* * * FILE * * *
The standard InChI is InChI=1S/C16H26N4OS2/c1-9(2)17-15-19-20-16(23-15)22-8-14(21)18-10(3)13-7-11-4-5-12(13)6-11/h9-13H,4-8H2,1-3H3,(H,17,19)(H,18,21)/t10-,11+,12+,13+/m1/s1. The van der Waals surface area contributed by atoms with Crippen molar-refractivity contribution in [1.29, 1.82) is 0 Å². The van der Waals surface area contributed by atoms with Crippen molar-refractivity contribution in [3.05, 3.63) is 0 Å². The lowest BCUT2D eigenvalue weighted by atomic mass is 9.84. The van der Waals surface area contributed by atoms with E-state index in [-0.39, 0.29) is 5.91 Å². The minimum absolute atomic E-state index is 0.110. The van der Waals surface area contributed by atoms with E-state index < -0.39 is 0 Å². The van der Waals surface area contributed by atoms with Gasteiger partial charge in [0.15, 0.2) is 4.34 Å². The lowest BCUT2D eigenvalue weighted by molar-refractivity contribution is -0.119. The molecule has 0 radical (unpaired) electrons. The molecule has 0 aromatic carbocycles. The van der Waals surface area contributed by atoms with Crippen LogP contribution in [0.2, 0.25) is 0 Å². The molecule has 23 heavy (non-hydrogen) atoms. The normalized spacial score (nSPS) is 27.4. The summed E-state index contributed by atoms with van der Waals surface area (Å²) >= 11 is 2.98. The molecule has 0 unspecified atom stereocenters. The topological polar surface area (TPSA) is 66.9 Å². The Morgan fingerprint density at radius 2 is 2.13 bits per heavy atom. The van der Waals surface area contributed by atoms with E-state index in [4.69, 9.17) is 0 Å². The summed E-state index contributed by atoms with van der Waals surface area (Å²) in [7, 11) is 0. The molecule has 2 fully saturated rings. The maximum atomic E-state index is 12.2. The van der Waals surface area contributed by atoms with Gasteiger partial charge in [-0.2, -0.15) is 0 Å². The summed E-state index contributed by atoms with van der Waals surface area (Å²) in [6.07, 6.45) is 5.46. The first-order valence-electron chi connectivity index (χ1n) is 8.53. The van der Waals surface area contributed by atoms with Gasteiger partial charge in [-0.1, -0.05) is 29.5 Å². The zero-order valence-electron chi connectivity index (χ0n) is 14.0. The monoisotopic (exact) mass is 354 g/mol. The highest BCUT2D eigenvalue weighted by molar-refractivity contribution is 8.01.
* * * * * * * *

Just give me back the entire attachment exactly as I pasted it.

The standard InChI is InChI=1S/C16H26N4OS2/c1-9(2)17-15-19-20-16(23-15)22-8-14(21)18-10(3)13-7-11-4-5-12(13)6-11/h9-13H,4-8H2,1-3H3,(H,17,19)(H,18,21)/t10-,11+,12+,13+/m1/s1. The van der Waals surface area contributed by atoms with Crippen molar-refractivity contribution in [1.29, 1.82) is 0 Å². The van der Waals surface area contributed by atoms with Crippen molar-refractivity contribution in [3.05, 3.63) is 0 Å². The lowest BCUT2D eigenvalue weighted by atomic mass is 9.84. The van der Waals surface area contributed by atoms with E-state index in [-0.39, 0.29) is 5.91 Å². The minimum absolute atomic E-state index is 0.110. The van der Waals surface area contributed by atoms with E-state index < -0.39 is 0 Å². The van der Waals surface area contributed by atoms with Gasteiger partial charge in [0.15, 0.2) is 4.34 Å². The lowest BCUT2D eigenvalue weighted by molar-refractivity contribution is -0.119. The molecule has 0 radical (unpaired) electrons. The molecule has 0 aromatic carbocycles. The van der Waals surface area contributed by atoms with Crippen LogP contribution in [0.2, 0.25) is 0 Å². The molecule has 23 heavy (non-hydrogen) atoms. The normalized spacial score (nSPS) is 27.4. The summed E-state index contributed by atoms with van der Waals surface area (Å²) >= 11 is 2.98. The molecule has 0 unspecified atom stereocenters. The topological polar surface area (TPSA) is 66.9 Å². The Morgan fingerprint density at radius 2 is 2.13 bits per heavy atom. The van der Waals surface area contributed by atoms with E-state index in [4.69, 9.17) is 0 Å². The summed E-state index contributed by atoms with van der Waals surface area (Å²) in [7, 11) is 0. The molecule has 2 fully saturated rings. The maximum atomic E-state index is 12.2. The van der Waals surface area contributed by atoms with Gasteiger partial charge in [-0.2, -0.15) is 0 Å². The summed E-state index contributed by atoms with van der Waals surface area (Å²) in [6.07, 6.45) is 5.46. The first-order valence-electron chi connectivity index (χ1n) is 8.53. The van der Waals surface area contributed by atoms with Gasteiger partial charge in [-0.1, -0.05) is 29.5 Å². The zero-order valence-electron chi connectivity index (χ0n) is 14.0. The monoisotopic (exact) mass is 354 g/mol. The highest BCUT2D eigenvalue weighted by molar-refractivity contribution is 8.01.